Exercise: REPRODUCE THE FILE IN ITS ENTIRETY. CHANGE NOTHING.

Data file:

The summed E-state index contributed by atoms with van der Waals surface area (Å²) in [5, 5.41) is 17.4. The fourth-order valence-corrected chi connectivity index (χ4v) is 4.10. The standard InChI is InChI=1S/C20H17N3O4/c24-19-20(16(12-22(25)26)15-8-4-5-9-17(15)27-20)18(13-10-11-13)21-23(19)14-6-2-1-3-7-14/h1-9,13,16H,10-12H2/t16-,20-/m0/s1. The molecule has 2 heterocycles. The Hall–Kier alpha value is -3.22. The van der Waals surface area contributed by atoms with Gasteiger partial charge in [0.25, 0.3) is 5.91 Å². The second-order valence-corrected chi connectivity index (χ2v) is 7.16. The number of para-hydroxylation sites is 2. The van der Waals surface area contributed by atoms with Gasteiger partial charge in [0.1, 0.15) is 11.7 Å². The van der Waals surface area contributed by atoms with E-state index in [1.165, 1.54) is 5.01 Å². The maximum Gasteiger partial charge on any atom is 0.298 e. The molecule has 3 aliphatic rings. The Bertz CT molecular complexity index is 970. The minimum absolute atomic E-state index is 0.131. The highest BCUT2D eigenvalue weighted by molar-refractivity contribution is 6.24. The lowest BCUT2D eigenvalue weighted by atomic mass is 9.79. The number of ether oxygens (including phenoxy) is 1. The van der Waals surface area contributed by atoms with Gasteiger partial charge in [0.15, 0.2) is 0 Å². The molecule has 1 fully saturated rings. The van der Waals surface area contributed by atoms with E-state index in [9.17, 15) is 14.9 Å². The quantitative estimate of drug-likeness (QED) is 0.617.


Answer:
The summed E-state index contributed by atoms with van der Waals surface area (Å²) in [5, 5.41) is 17.4. The fourth-order valence-corrected chi connectivity index (χ4v) is 4.10. The standard InChI is InChI=1S/C20H17N3O4/c24-19-20(16(12-22(25)26)15-8-4-5-9-17(15)27-20)18(13-10-11-13)21-23(19)14-6-2-1-3-7-14/h1-9,13,16H,10-12H2/t16-,20-/m0/s1. The molecule has 2 heterocycles. The Hall–Kier alpha value is -3.22. The van der Waals surface area contributed by atoms with Gasteiger partial charge in [0.25, 0.3) is 5.91 Å². The second-order valence-corrected chi connectivity index (χ2v) is 7.16. The number of para-hydroxylation sites is 2. The van der Waals surface area contributed by atoms with Gasteiger partial charge in [0.1, 0.15) is 11.7 Å². The van der Waals surface area contributed by atoms with E-state index in [1.165, 1.54) is 5.01 Å². The maximum Gasteiger partial charge on any atom is 0.298 e. The molecule has 3 aliphatic rings. The Bertz CT molecular complexity index is 970. The minimum absolute atomic E-state index is 0.131. The highest BCUT2D eigenvalue weighted by molar-refractivity contribution is 6.24. The lowest BCUT2D eigenvalue weighted by atomic mass is 9.79. The number of ether oxygens (including phenoxy) is 1. The van der Waals surface area contributed by atoms with Gasteiger partial charge in [0.15, 0.2) is 0 Å². The molecule has 1 fully saturated rings. The van der Waals surface area contributed by atoms with E-state index in [9.17, 15) is 14.9 Å². The quantitative estimate of drug-likeness (QED) is 0.617.